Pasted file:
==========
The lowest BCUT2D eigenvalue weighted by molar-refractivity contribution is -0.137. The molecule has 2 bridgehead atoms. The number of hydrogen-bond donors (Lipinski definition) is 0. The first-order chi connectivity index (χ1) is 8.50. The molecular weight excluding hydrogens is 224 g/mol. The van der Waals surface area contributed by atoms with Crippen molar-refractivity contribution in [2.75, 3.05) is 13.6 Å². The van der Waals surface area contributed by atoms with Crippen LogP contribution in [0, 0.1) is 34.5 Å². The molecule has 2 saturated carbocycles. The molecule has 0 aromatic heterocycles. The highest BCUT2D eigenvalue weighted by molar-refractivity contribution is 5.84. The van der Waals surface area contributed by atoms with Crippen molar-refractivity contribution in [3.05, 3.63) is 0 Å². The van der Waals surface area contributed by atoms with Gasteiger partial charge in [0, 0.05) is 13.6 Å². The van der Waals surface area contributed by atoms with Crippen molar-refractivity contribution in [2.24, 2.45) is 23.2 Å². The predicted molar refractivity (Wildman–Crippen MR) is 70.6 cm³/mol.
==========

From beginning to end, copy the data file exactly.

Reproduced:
The lowest BCUT2D eigenvalue weighted by molar-refractivity contribution is -0.137. The molecule has 2 bridgehead atoms. The number of hydrogen-bond donors (Lipinski definition) is 0. The first-order chi connectivity index (χ1) is 8.50. The molecular weight excluding hydrogens is 224 g/mol. The van der Waals surface area contributed by atoms with Crippen molar-refractivity contribution in [2.75, 3.05) is 13.6 Å². The van der Waals surface area contributed by atoms with Crippen LogP contribution in [0, 0.1) is 34.5 Å². The molecule has 2 saturated carbocycles. The molecule has 0 aromatic heterocycles. The highest BCUT2D eigenvalue weighted by molar-refractivity contribution is 5.84. The van der Waals surface area contributed by atoms with Crippen molar-refractivity contribution in [3.05, 3.63) is 0 Å². The van der Waals surface area contributed by atoms with Gasteiger partial charge in [0, 0.05) is 13.6 Å². The van der Waals surface area contributed by atoms with Crippen molar-refractivity contribution in [2.24, 2.45) is 23.2 Å². The predicted molar refractivity (Wildman–Crippen MR) is 70.6 cm³/mol.